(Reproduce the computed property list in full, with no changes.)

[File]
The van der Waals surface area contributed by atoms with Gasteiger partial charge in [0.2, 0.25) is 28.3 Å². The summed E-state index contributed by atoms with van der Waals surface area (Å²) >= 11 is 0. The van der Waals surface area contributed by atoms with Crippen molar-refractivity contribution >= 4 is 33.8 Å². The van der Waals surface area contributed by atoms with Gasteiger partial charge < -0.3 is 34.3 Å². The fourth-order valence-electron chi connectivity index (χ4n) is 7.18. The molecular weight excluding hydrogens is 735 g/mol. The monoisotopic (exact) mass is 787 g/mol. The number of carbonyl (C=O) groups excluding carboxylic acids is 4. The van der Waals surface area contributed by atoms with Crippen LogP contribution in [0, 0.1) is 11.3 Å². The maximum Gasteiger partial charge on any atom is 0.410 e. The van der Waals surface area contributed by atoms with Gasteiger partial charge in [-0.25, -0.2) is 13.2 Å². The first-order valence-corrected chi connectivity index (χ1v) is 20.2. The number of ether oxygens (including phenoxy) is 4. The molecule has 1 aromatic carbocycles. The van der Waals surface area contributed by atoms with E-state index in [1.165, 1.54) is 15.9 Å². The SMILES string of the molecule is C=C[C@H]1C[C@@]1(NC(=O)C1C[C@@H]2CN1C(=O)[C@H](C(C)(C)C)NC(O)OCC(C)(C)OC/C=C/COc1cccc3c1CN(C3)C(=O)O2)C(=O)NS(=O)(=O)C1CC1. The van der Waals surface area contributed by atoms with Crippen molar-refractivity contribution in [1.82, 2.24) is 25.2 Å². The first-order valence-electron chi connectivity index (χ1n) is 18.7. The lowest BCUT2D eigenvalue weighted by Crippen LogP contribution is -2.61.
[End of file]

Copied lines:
The van der Waals surface area contributed by atoms with Gasteiger partial charge in [0.2, 0.25) is 28.3 Å². The summed E-state index contributed by atoms with van der Waals surface area (Å²) >= 11 is 0. The van der Waals surface area contributed by atoms with Crippen molar-refractivity contribution >= 4 is 33.8 Å². The van der Waals surface area contributed by atoms with Gasteiger partial charge < -0.3 is 34.3 Å². The fourth-order valence-electron chi connectivity index (χ4n) is 7.18. The molecular weight excluding hydrogens is 735 g/mol. The monoisotopic (exact) mass is 787 g/mol. The number of carbonyl (C=O) groups excluding carboxylic acids is 4. The van der Waals surface area contributed by atoms with Crippen LogP contribution in [0, 0.1) is 11.3 Å². The maximum Gasteiger partial charge on any atom is 0.410 e. The van der Waals surface area contributed by atoms with Gasteiger partial charge in [-0.25, -0.2) is 13.2 Å². The first-order valence-corrected chi connectivity index (χ1v) is 20.2. The number of ether oxygens (including phenoxy) is 4. The molecule has 1 aromatic carbocycles. The van der Waals surface area contributed by atoms with E-state index in [1.165, 1.54) is 15.9 Å². The SMILES string of the molecule is C=C[C@H]1C[C@@]1(NC(=O)C1C[C@@H]2CN1C(=O)[C@H](C(C)(C)C)NC(O)OCC(C)(C)OC/C=C/COc1cccc3c1CN(C3)C(=O)O2)C(=O)NS(=O)(=O)C1CC1. The van der Waals surface area contributed by atoms with Crippen molar-refractivity contribution in [1.82, 2.24) is 25.2 Å². The first-order valence-electron chi connectivity index (χ1n) is 18.7. The lowest BCUT2D eigenvalue weighted by Crippen LogP contribution is -2.61.